============================== CFJ 2763 ==============================
In an AI 4 proposal, "Change gamestate value X from 'Y' to 'Z'" has
the same meaning as "If gamestate value X is currently 'Y', change
it to 'Z'".
Called by ais523: 20 Feb 2010 17:15:14 GMT
Assigned to scshunt: 21 Feb 2010 05:43:58 GMT
scshunt recused: 27 Feb 2010 00:31:00 GMT
Assigned to Murphy: 27 Feb 2010 16:58:03 GMT
Judged TRUE by Murphy: 06 Mar 2010 16:35:23 GMT
We've been playing as if this were true. However, an AI 4
proposal is powerful enough to create a legal fiction that the old value
of gamestate value X was in fact Y, and this seems to be the literal
meaning of what was written. Where does the convention that changes fail
if the old value was specified incorrectly come from?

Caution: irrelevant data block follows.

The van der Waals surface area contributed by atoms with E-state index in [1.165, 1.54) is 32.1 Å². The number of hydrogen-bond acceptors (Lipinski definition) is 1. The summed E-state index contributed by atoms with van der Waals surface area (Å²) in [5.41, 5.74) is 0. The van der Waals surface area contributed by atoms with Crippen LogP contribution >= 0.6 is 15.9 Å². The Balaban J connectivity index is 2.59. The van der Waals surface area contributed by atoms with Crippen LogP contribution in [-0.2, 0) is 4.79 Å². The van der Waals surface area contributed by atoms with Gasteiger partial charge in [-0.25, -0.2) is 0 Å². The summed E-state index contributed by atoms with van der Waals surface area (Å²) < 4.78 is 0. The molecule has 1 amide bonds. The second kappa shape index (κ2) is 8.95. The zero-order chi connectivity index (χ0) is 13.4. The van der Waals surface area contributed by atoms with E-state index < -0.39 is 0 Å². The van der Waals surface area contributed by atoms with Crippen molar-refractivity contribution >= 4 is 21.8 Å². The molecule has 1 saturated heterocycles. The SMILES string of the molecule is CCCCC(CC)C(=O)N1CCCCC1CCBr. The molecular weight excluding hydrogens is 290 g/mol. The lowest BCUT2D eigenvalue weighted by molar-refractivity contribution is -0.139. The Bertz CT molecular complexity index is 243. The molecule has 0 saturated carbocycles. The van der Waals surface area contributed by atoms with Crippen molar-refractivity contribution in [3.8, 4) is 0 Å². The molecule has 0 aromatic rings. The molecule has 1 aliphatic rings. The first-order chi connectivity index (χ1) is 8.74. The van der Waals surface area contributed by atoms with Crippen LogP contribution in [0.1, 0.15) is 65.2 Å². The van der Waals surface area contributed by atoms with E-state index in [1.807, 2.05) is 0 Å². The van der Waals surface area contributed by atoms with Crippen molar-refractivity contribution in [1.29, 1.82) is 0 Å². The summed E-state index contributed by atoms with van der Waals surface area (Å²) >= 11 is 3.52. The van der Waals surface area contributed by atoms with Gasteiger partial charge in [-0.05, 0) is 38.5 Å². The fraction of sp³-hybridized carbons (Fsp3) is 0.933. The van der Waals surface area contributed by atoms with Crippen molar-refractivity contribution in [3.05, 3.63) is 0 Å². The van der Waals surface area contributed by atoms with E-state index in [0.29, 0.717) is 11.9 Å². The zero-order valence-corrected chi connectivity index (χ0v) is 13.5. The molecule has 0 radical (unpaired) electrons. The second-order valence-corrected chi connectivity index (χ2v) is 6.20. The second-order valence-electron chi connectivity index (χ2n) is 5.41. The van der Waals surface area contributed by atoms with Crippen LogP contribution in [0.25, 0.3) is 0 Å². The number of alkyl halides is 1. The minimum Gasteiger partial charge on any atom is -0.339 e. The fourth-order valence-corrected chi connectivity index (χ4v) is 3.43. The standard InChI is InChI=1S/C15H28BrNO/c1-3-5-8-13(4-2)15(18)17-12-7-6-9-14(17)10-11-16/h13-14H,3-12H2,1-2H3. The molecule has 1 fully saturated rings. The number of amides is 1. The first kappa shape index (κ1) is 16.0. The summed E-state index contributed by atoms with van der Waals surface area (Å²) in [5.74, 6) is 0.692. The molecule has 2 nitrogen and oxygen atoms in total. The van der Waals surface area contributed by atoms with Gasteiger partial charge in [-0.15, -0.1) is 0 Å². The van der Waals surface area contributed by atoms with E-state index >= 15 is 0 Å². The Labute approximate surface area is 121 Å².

Judge Murphy's Arguments:
The convention is presumably generalized from "Amend rule X by replacing
'Y' with 'Z'".
Consider the similar things that such a proposal might be intended to
do, and how each one would most naturally be worded to indicate that
1) Change the value of X to Z, regardless of its previous value
-> ""Change X to Z"
2) Change the value of X to Z, creating legal fiction that it was Y
-> "Ratify that X is Y, then change it to Z"
3) Change the value of X to Z, but only if it was Y
-> "Change X from Y to Z"
The last of these matches the interpretation suggested by the statement.